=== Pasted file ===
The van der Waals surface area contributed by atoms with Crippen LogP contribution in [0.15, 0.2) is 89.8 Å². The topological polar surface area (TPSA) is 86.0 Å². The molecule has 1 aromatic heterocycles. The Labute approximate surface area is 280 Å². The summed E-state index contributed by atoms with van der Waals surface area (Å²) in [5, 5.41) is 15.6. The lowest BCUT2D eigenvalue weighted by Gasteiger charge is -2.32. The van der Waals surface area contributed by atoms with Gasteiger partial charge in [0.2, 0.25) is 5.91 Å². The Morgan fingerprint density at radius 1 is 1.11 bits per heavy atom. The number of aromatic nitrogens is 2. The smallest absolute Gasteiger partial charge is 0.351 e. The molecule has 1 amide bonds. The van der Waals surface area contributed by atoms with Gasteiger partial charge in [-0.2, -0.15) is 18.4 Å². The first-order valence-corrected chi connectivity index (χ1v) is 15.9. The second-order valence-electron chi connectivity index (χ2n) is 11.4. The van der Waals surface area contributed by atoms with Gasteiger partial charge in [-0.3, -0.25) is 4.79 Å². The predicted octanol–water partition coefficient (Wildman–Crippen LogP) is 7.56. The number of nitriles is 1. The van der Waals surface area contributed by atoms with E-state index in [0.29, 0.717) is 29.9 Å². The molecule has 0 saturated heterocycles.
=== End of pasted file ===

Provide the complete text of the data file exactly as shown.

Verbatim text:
The van der Waals surface area contributed by atoms with Crippen LogP contribution in [0.15, 0.2) is 89.8 Å². The topological polar surface area (TPSA) is 86.0 Å². The molecule has 1 aromatic heterocycles. The Labute approximate surface area is 280 Å². The summed E-state index contributed by atoms with van der Waals surface area (Å²) in [5, 5.41) is 15.6. The lowest BCUT2D eigenvalue weighted by Gasteiger charge is -2.32. The van der Waals surface area contributed by atoms with Gasteiger partial charge in [0.2, 0.25) is 5.91 Å². The Morgan fingerprint density at radius 1 is 1.11 bits per heavy atom. The number of aromatic nitrogens is 2. The smallest absolute Gasteiger partial charge is 0.351 e. The molecule has 1 amide bonds. The van der Waals surface area contributed by atoms with Gasteiger partial charge in [-0.2, -0.15) is 18.4 Å². The first-order valence-corrected chi connectivity index (χ1v) is 15.9. The second-order valence-electron chi connectivity index (χ2n) is 11.4. The van der Waals surface area contributed by atoms with Gasteiger partial charge in [-0.3, -0.25) is 4.79 Å². The predicted octanol–water partition coefficient (Wildman–Crippen LogP) is 7.56. The number of nitriles is 1. The van der Waals surface area contributed by atoms with E-state index in [0.29, 0.717) is 29.9 Å². The molecule has 0 saturated heterocycles.